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Carpinteria reaps benefits of saving teacher’s job

Donations from Carpinteria residents have saved a teacher’s job and now, the high school and community are reaping the benefits.

Holly Smith received a layoff notice about a year ago. The California Women for Agriculture group locally immediately rallied, and told the Carpinteria School District a fundraising drive would be launched.

The group raised $30,000 and the school district matched it. The position was saved.

The value of agriculture in the school located in the ag-rich Carpinteria Valley has many benefits. “So it has a whole range of things. It teaches a student besides how to raise a pig or or how to grow a broccoli crop. I’m just enthusiastic about it,” said June Van Wingerden with the group.

School Superintendent Paul Cordero said it’s “a special program. A high end program.” With school finances better this year than last year, the program is no longer at risk of losing an instructor.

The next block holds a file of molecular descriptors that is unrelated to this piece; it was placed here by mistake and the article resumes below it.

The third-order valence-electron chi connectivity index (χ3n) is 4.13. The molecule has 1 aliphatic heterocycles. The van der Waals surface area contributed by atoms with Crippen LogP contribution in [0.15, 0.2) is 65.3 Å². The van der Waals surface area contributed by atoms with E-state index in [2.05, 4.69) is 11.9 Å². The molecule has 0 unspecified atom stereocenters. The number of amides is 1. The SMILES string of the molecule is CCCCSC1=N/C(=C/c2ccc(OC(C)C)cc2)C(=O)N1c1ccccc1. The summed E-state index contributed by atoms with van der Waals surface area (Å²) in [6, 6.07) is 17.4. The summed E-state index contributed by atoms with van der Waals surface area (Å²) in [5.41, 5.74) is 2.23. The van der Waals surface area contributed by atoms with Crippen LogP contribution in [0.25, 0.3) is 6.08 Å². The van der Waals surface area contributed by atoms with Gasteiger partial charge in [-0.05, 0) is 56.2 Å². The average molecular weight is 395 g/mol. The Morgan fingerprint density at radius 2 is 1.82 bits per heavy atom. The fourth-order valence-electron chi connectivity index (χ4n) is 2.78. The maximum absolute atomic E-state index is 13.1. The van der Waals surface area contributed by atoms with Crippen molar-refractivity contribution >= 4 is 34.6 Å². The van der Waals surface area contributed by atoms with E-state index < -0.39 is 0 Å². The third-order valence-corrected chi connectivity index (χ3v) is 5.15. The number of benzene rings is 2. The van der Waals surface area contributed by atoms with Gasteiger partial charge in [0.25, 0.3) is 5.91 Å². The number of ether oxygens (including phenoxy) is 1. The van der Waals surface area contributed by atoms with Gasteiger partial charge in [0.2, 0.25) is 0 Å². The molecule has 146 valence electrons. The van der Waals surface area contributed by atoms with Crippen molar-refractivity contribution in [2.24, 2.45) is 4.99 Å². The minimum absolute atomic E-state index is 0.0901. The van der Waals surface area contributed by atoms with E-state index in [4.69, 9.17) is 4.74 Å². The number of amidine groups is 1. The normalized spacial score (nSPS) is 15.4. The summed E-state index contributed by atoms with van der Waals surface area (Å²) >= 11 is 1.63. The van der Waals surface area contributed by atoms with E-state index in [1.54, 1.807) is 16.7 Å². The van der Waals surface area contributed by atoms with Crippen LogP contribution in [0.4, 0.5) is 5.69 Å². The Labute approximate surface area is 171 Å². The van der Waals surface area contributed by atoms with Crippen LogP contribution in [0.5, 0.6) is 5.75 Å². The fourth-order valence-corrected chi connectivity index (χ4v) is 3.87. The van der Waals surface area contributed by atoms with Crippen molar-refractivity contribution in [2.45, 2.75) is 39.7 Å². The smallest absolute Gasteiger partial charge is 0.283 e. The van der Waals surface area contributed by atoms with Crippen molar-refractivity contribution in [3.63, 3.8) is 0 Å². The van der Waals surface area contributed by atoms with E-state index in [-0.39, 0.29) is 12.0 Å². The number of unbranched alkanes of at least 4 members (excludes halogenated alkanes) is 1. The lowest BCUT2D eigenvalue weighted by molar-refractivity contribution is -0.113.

Students walking through the school farm and pens full of animals said, it’s made a big difference in their education and their future. Many want to study agriculture in college.

“I really love agriculture,” said Megan Garcia. She also wants to be a paramedic, and knows the classes she’s taking in agriculture are developing teamwork and leadership skills.

Smith says over 250 students are in the program. That’s about a third of the campus enrollment.

“It’s an agriculture program that also teaches leadership,” said student Molly Miller. She has been able to learn farming and other aspects of agriculture at the same time she participates in sports, cheer leading and Mock Trial.

Some of the crops grown on the farm are harvested for the school lunch program. “So they actually really enjoy donating their lettuce to the cafeteria and their friends are eating what they grew,” said Smith.

With two secure instructors many ideas are sprouting up. “We’re never just staying with one thing. It’s always growing and expanding. It’s great,” said Miller.

“It’s a way to draw in students to find out what they are good at, what they like. It lets them find success. They may not be aware of agriculture, they may not all be farmers but they become aware of their potential,” said Smith. “And the importance of being a leader.”

One student Jesse Navarez walked through the school garden and said he now plants tomatoes at home. His parents “think it’s great. They think I will save them money.”

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